Thursday, October 22, 2009

Multitasking and the Death of My Memory

Just by writing this, I feel that I am letting down women everywhere.

I am a horrible multitasker.

It can be done, but as I was standing at the refrigerator getting a glass of water while trying to empty the coffee pot of any unused portion, I realized that I was sliding into the splits on my kitchen floor. Ironically, I maintained that I had it under control as my glass of water ran over and I spilled the coffee trying to right myself in front of the coffee pot. It got me thinking.

Recently, I was at Women of Faith, where Marcus Buckingham spoke. In his book, Find Your Strongest Life, he asserts that multi-tasking is a myth. He says, “…the average worker’s functioning IQ drops ten points when multitasking, more than double the four-point drop that occurs when someone smoking marijuana. (The analogy the researchers used is that a ten-point drop in IQ is equivalent to missing one night of sleep).”


I was with a dear old friend of mine, yesterday morning. Yep. I visited, instead of blogging. We went to high school together and the stories flowed. I found that they were mostly one-sided. He would tell something and I would tell him that I vaguely recalled it, but I have a horrible memory for those kinds of things.

The truth is that I have a horrible memory for a lot of things. My husband comes home at night and asks me about my day. I freeze. I have to work to recall what happened to me.

A woman’s life, my life specifically, lends itself to this multitasking lifestyle. So many things happen around us that we find minutes and days passing which are marked by the memory of enduring simultaneous tasks, and not specific events. Memories of layered processes are being formed with nothing remarkable to hold on to. I guess that we need those 10 IQ points for the remarkable.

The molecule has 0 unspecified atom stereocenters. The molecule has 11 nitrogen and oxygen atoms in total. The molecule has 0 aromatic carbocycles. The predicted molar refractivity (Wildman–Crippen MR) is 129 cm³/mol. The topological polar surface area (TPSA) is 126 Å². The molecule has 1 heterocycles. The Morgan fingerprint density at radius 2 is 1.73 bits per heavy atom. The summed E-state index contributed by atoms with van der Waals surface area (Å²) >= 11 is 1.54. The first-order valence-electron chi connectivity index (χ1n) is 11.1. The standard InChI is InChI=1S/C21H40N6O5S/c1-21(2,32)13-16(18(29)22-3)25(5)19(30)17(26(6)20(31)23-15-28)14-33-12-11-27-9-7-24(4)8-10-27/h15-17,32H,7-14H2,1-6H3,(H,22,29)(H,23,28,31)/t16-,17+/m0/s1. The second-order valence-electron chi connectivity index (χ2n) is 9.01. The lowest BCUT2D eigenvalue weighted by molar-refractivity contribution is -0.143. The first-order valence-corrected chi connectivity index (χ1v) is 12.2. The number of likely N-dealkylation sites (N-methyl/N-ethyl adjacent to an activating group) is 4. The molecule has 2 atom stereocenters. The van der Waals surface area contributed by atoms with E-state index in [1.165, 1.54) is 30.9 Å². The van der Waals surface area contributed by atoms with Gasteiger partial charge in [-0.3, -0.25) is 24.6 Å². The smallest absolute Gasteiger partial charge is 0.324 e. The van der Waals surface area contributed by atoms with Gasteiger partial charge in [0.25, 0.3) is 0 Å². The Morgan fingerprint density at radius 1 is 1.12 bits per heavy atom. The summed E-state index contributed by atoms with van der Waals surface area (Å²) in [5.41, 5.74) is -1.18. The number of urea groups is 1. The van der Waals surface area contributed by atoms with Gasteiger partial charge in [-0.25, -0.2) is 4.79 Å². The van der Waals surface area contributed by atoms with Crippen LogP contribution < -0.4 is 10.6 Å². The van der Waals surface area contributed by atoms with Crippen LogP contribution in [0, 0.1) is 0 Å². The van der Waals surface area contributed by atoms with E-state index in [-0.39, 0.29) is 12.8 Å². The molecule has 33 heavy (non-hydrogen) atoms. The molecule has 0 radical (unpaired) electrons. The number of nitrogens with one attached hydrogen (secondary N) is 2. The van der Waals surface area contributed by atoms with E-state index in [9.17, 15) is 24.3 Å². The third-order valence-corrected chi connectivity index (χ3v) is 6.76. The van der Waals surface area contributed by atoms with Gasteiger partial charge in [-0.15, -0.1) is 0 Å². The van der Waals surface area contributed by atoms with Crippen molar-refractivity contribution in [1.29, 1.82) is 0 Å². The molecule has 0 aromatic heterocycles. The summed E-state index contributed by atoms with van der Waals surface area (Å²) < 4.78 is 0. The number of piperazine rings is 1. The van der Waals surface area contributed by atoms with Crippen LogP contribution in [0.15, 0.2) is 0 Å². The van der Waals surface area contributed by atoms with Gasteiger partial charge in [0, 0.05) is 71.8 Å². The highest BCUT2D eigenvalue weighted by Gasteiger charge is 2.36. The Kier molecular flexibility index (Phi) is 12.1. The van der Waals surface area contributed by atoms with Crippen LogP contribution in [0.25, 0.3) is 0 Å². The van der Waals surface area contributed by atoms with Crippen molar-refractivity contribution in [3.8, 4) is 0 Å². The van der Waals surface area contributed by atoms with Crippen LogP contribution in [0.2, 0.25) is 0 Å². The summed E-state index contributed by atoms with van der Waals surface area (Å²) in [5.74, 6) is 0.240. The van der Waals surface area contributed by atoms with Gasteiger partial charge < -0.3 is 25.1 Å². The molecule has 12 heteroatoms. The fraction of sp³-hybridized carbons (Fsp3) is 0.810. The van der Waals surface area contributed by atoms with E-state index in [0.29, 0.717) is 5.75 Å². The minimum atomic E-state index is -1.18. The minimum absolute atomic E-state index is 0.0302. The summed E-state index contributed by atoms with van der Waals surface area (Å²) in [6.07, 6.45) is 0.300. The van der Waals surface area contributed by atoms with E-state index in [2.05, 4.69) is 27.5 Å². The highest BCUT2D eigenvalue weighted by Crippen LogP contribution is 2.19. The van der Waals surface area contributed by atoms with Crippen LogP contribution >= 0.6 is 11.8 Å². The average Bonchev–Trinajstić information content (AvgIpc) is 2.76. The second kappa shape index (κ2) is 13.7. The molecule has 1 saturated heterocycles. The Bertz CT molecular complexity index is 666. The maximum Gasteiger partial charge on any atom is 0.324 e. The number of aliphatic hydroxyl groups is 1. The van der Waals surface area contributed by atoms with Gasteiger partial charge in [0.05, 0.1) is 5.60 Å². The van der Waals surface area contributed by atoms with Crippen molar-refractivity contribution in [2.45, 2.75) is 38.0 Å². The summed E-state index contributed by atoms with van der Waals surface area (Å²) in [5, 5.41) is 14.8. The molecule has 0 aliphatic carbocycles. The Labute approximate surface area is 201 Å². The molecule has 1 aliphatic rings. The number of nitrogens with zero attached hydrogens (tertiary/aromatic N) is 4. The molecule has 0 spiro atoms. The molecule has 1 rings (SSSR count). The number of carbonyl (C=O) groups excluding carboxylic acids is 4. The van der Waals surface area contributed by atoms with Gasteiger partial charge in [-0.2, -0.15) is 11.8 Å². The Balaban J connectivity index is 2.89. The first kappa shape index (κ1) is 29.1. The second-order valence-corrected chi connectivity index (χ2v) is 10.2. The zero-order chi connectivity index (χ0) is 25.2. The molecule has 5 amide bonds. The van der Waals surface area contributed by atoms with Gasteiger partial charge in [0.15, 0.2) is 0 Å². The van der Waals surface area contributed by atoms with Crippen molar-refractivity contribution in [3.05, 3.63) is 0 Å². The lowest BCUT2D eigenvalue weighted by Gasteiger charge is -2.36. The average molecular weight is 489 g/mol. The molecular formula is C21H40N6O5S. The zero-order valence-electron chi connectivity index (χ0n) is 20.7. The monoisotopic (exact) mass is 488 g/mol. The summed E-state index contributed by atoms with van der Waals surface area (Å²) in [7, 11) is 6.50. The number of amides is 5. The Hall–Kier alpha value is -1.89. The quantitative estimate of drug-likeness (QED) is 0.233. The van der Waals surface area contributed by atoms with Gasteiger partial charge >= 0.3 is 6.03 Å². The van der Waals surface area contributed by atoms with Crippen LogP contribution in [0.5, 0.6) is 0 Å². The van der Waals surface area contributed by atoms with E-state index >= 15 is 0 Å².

I also need those 10 IQ points to keep from breaking glasses, burning food in the toaster oven, forgetting about things on the stove, leaving the water running in the bathroom, accidentally cutting myself, and getting frustrated because everything needs me at once. It doesn’t. I just create an immediate environment, where I feel like I will buy myself five minutes through simultaneous tasking. It is never true.

One of the greatest aids in analyzing my tendency to multitask and lose valuable life moments is also something that I mentioned in an earlier post. I have started running (click here for the gory details), well, let’s call it light jogging. The comment that I hear from people who hate running is, “It is so boring”. The truth is that it is not boring, but it requires that you entertain yourself.

It has really challenged me, because when you are running you have to think about something, besides hating it, to get it done. Then there is a point that you reach where you no longer think about not thinking about it. You just go somewhere else where your brain can empty itself and think one thought at a time. Revolutionary, I know! It gives a point of reference for the rest of my day.

I think that I have been urged to singleness of thought by this exercise. I am alone, with no distractions but a little worship music. It is easier to accomplish a run if I submit to the action, rather than count the seconds left in my miles. I want to transfer this mentality to my daily life. I want to honor the task at hand and move quietly from one to the next. Living in this moment and moving to the next with the possibility of remembering something usually lost in the shuffle. Think of conversations that could benefit from those 10 IQ points.

There are women, with whom I have spoken, who express real concerns about prayer time. To many women, quieting the mind for prayer is another task to endure. Does anyone else have trouble unwinding?

I am convinced that this lifestyle affects our quiet times. Part of saying no to multitasking is devoting all attention to one task. When we sit before God we twitch, make the grocery list, make mental trails, and work ourselves into a tizzy because we feel that we are dishonoring God by our brain in motion.

Prayer requires one line of thought. Reading the word becomes a conversation with the Spirit when there is one line of thought. When my life goes haywire, this is where I see the difference. If I can sit down and rest in the word and rest in prayer, it is a good day.

These are just some thoughts shared with the knowledge that there are other multi-taskers out there. I would love to know how you combat this tendency to spread yourself over the tasks of the day.

Or, I guess that I should start by asking the question, are you combating it? Leave me a note in the comment section, and let me know how you deal with multitasking.

1 comment:

  1. Absolutely dying over your last tweet... Normally, I recharge on weekends with do-nothing time with my husband, but the last four weekends, we've had people in our house, interrupting our rest time, pushing weekend duties into the weekdays. I'm not holding up so well. I should take up running. Ha ha. At 32 weeks pregnant. Does marathon house-cleaning count for brain-emptying?


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